Presently, the NRC requires the affected categories of licensees to perform acceptance sampling in accordance with § 32.110 or propose alternative procedures (under § 32.15(b), § 32.55(c), or § 32.62(d)) which provide a Lot Tolerance Percent Defective of 5.0 percent at a consumer's risk of 0.10. This “consumer's risk” criterion is equivalent to 90 percent confidence that the Lot Tolerance Percent Defective will not be exceeded. The applicant's quality control procedures, including any alternate procedures proposed, are reviewed and approved by NRC. The proposed rule would not change the 5 percent criterion for Lot Tolerance Percent Defective (i.e., 95 percent acceptance). The current value of consumer risk of 10 percent is more relaxed than others used by NRC, such as in inspections, which use standards of no more than 5 percent defective at 5 percent risk. The proposed rule would revise the acceptance sampling standard to no more than 5 percent risk, expressed as “95 percent confidence,” for those categories of products for which the acceptance criteria are specified in the regulations. The term “confidence” is now more commonly used in this context.

Most of NRC's statistical acceptance criteria today B such as in inspections B are, at least, 95 percent acceptance with 95 percent confidence. Raising the required confidence level from 90 percent to 95 percent may be an increase in burden, but is justified, because the current standard is inconsistent with other agency practices, as well as industry standards. However, it is expected that because of the nature of the products covered by these regulations, the lot sizes apt to be used, and other factors, the proposed revision is unlikely to change the approaches used by the limited number of current licensees under these provisions.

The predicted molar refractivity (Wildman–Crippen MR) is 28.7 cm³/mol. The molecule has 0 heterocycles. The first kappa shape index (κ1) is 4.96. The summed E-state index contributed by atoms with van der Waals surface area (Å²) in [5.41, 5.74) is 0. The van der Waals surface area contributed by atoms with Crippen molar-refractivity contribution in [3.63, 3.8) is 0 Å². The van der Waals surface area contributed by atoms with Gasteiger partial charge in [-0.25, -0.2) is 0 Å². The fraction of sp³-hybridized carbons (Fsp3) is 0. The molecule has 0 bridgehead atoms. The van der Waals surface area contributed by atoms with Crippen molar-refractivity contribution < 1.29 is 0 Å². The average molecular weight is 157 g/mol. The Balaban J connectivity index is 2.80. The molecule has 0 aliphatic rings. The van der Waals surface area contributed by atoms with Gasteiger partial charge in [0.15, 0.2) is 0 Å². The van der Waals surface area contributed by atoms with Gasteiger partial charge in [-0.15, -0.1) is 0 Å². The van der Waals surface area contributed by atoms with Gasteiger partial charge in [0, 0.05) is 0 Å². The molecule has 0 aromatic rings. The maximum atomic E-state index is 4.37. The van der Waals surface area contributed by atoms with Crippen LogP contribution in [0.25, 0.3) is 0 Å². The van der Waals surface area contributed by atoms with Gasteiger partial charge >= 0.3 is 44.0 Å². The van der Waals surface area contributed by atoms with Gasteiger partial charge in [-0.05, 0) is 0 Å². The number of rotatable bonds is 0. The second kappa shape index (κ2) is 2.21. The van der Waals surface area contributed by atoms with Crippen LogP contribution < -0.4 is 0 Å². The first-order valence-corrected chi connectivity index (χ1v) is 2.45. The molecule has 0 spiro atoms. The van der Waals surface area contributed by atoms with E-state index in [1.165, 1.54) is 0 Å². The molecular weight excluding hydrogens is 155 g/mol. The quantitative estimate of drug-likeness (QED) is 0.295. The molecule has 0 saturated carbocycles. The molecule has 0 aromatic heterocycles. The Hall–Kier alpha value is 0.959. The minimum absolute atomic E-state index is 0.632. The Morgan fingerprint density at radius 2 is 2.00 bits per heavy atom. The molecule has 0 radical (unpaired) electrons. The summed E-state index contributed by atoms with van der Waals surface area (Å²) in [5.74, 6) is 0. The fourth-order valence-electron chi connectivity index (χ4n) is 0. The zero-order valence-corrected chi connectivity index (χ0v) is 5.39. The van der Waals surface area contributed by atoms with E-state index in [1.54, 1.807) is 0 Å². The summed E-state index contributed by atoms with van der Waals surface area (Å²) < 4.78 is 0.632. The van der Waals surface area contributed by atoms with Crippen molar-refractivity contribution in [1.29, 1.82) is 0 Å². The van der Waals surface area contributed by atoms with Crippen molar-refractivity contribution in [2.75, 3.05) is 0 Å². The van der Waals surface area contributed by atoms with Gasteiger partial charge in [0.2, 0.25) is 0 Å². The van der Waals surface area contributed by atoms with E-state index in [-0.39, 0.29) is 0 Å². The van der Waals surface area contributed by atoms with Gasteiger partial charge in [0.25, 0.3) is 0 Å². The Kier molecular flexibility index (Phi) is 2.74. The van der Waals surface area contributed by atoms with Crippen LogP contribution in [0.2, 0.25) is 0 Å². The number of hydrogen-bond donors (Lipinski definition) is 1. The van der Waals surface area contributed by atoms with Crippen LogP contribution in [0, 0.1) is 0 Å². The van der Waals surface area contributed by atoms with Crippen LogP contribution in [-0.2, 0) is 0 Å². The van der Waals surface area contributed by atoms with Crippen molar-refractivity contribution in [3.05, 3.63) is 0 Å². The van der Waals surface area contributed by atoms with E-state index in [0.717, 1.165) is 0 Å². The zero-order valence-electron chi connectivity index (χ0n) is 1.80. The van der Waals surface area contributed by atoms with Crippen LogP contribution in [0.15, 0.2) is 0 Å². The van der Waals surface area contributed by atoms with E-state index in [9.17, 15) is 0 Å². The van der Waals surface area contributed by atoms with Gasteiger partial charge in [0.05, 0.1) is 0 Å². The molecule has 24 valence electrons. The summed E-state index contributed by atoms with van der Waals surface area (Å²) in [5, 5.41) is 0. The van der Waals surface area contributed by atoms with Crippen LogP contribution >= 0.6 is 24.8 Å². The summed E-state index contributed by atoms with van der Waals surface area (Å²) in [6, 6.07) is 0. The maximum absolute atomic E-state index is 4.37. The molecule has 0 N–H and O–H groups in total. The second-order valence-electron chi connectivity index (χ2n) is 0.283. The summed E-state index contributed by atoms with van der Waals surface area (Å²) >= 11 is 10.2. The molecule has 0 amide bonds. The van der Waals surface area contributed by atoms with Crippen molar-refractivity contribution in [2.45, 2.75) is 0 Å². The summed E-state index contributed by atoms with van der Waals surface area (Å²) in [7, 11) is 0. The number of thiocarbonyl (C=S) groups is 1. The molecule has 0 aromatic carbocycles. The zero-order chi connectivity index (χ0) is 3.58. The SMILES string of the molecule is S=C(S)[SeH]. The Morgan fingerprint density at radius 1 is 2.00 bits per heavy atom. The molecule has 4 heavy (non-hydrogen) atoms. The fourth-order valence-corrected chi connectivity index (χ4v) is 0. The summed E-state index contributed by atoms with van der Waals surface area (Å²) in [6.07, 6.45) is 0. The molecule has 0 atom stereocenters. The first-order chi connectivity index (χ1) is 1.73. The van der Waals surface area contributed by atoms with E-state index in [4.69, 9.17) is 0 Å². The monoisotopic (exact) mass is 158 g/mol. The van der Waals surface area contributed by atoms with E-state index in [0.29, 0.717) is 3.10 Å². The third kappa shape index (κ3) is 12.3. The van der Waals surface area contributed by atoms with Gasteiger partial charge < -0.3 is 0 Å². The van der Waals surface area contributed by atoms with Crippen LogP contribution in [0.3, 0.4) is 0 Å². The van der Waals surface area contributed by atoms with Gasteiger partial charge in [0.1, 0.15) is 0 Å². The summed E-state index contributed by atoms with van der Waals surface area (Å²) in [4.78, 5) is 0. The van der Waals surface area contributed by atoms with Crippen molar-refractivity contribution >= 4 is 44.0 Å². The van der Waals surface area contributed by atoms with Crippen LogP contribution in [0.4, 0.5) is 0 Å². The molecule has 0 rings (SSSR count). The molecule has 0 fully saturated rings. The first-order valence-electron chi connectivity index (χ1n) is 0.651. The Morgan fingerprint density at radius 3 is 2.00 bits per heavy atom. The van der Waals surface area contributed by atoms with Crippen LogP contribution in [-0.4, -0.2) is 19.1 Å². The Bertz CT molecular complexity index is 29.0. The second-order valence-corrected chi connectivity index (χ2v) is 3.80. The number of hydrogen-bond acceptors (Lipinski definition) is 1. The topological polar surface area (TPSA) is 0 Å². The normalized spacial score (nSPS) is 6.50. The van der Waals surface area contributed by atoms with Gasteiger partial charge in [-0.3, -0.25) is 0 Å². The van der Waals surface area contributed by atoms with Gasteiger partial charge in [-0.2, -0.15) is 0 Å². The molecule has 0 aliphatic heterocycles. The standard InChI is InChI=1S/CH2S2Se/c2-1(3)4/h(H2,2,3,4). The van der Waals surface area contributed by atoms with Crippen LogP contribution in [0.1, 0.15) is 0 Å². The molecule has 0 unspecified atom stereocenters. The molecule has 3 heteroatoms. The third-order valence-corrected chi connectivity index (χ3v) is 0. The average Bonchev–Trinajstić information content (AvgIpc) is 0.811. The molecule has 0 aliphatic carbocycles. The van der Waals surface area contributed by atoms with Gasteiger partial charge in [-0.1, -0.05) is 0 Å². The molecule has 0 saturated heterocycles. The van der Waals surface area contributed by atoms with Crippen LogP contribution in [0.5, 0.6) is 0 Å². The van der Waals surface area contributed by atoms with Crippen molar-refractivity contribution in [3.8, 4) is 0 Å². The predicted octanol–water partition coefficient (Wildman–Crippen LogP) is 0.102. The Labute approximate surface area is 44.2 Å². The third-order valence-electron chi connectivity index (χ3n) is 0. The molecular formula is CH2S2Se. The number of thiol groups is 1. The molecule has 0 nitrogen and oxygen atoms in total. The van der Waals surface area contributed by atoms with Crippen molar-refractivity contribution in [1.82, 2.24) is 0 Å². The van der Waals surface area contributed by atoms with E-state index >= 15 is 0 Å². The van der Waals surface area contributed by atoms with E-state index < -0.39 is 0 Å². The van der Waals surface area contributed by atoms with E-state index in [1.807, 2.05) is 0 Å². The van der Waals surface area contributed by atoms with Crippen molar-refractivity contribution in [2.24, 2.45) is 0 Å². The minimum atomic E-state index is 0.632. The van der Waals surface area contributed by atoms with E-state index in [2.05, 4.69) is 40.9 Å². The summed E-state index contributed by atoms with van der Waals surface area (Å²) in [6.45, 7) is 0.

Another proposed change in NRC's acceptance sampling regulations is a clarification of the prohibition on the transfer of any defective lot. The prohibition of transfer of rejected lots, currently appearing in §§ 32.15(c)(2), 32.55(d)(2), and 32.62(e)(2), would be revised. Currently, the prohibition of transfer appears to apply only to individual items found to be defective, rather than addressing all items in a sampled lot that do not meet the acceptance standard. As proposed, these revisions concerning rejected lots would appear in §§ 32.15(b)(2), 32.55(d)(2), and 32.62(e)(2). From a statistical standpoint, unless a lot is sampled and tested in such a way as to demonstrate compliance with the required measures of quality assurance, the entire lot should be rejected. The proposed rule would require that distribution of any part, or sub-lot, of a rejected lot must be in accordance with procedures spelled out in the license, and that testing after repairs must be performed by an independent reviewer. The provision for an independent reviewer is a proposed new requirement, but it is an IAEA recommendation, and may have been used voluntarily as an industry best practice. IAEA recommends that, based on sound statistical theory, depending on the safety significance of the defective item or lot, the independent reviewer may be a different inspector from the one that performed the original sampling, or an inspector from a third party. In the case of the products for which these changes are being proposed, the risk is low and it is sufficient for the independent inspector to simply be another qualified employee. Individual worker accountability plays an important role in an effective quality assurance (QA) program, and an independent reviewer, besides adding another layer of assurance that the sub-lot or part is acceptable, would add accountability to the program.